DUBAI, UAE, November 6, 2018
DUBAI, UAE, November 6, 2018 /PRNewswire/ --
A team at Moorfields Eye Hospital Dubai (Moorfields) has successfully treated the associated eye conditions for a young patient - an 11 year-old girl of Pakistani origin - who presented with Stevens-Johnson syndrome (SJS), a chronic and serious disease that can affect the eyes permanently and severely.
Stevens-Johnson syndrome is a rare disorder that affects the mucous membranes and the skin, which turns into a painful red or purplish spreading rash that initially blisters, then the top layer of the affected skin dies, sheds and then heals. The cause is not known but it is triggered by a medication reaction or an infection. It is a medical emergency that usually requires hospitalisation, as it is considered a life- threatening disease and the recovery can take weeks to months, depending on the severity of the condition.
Once the first phase of the disease pass and the general health condition is controlled, the eyes damages are better addressed accordingly. In mild cases, this may result in only irritation and dry eyes; however, in severe cases there is an extensive damage of the eye's surface with consequent scarring, visual impairment and even blindness.
The patient arrived at Moorfields Dubai with intense photophobia (light sensitivity of the eyes) and was unable to open her eyes after trying different types of treatments before with low response.
The patient's new care regime included a change of the medication to reduce side effects and to improve her ocular surface condition, which included the autologous serum: a type of drop prepared from the patient's own blood plasma; surgical procedures to block the tear ducts in order to increase the eye's tear film and surface moisture, in addition to electrolysis - the permanent removal of the inverted eyelashes which were rubbing the cornea.
After a substantial improvement of the ocular surface (with the care mentioned above) among other medications, the team was able to conduct a successful special large diameter (scleral contact lens) trial that is indicated for this condition.
Scleral lenses are normally used to improve vision and reduce pain and light sensitivity for people suffering from a wide range of different disorders in the eye, such as severe dry eye syndrome, microphthalmia, keratoconus, corneal ectasia, Stevens-Johnson syndrome, Sjögren's syndrome, neurotrophic keratitis (aneasthetic corneas), complications post-LASIK, complications post-corneal transplant and pellucid degeneration, injuries to the eye such as surgical complications, distorted corneal implants, as well as chemical and burn injuries.
These lenses replace the irregular cornea with a near-smooth surface. A special liquid fills the space between the back surface of the lens and the front surface of the cornea. They are fitted with no lens movement during the blink, to keep the liquid intact, which in turn addresses the dry eyes by keeping the cornea moist. These lenses can be worn during the waking hours without any problem.
Following treatment, the patient was able to open her eyes again with much less light sensitivity and no pain, improving the patient condition. The patient's vision also improved within the limits of this chronic severe disease.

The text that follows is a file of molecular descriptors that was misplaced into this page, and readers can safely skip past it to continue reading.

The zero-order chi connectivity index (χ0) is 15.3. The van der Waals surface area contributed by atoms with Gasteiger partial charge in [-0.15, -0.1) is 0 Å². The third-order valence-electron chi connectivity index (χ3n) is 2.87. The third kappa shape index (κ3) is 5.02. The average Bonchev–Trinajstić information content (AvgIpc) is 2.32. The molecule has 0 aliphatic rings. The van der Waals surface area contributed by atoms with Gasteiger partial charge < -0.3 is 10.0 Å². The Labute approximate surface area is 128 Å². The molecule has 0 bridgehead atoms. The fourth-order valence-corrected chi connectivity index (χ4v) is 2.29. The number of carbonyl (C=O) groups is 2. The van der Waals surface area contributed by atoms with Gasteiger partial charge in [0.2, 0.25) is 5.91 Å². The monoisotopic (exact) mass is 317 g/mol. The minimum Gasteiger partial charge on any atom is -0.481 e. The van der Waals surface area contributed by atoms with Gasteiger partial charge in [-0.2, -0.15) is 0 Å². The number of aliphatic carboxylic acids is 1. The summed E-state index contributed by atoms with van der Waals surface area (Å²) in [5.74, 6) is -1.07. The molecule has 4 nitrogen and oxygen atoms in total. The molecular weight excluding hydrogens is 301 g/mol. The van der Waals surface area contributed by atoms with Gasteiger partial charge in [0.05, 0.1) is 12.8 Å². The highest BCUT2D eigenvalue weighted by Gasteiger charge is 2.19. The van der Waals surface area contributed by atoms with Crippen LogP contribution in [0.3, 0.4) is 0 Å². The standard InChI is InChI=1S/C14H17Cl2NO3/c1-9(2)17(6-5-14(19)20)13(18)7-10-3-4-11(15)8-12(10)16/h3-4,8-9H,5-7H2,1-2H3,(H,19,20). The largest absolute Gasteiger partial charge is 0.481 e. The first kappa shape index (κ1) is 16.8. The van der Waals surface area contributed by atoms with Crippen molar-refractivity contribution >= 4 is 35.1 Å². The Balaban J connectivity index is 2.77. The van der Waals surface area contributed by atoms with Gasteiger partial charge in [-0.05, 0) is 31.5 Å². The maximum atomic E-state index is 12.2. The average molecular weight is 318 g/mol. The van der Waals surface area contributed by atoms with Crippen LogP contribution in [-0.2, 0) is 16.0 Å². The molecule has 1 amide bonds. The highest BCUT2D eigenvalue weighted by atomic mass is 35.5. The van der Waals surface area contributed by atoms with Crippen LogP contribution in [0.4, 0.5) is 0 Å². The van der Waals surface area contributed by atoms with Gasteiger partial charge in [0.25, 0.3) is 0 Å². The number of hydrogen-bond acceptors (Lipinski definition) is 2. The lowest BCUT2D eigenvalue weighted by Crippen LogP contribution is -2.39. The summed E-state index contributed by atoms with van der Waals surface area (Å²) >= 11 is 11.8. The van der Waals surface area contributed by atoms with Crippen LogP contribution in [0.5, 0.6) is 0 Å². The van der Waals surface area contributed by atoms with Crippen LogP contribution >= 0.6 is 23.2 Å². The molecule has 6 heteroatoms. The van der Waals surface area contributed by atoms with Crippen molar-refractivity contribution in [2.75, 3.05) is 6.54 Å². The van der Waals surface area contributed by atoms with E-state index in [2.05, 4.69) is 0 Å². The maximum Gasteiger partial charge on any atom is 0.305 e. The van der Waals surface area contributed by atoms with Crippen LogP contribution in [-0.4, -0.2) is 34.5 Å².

The young patient's father, who accompanied his daughter from Pakistan, said: "The family is very happy with the results that Moorfields Dubai achieved for our daughter, and the care and expertise the team showed. Our daughter can now open her eyes and is free of the irritation and pain of dry eye, which makes a big difference to the quality of her life."
Dr Sandra Fiorentini, Specialist Ophthalmologist in External and Dry Eye Disease and Eye Allergies, who is managing the condition of this young patient said: "The severe and long term eye complications of SJS are some of the most challenging conditions to be treated by ophthalmologists and are often overlooked in the patient's initial care, when they need more urgent general health treatment as it is also a life threatening condition in its immediate serious presentation. It demands a multidisciplinary approach and a cornea specialist ophthalmologist to treat adequately and to ensure regular and long term follow up. The team was very pleased to have improved the patient's condition, stop the pain in her eyes and to help give her a better quality of life."
Devakani Suresh Kumar, Senior Optometrist at Moorfields Eye Hospital Dubai, added: "When we first tried to fit scleral lenses, the patient could not tolerate them because of the dry eye irritation but she was very understanding and became more motivated to have the lenses fitted successfully, so we kept trying. After a week of treatment for SJS, we tried the lenses again and she was able to see better over longer distance and even able to read a book at close distance. This was a happy and emotional moment for us all."
Notes to editors:
About Moorfields Eye Hospital Dubai
Moorfields Eye Hospital Dubai (MEHD) is the first overseas branch of Moorfields Eye Hospital NHS Foundation Trust, the oldest and one of the largest centres for ophthalmic treatment, teaching and research in the world. Located at the Al Razi Medical Complex in Dubai Health Care City, the facility provides day case surgery and outpatient diagnostic and treatment services, for a variety of surgical and non-surgical eye conditions. MEHD will also raise standards for research and teaching in the region. MEHD is owned and managed by the NHS Foundation Trust, and maintains close links with London, to ensure that patients in the GCC receive the best eye care treatment in the world.
Issued on behalf of Moorfields Eye Hospital Dubai by WPR.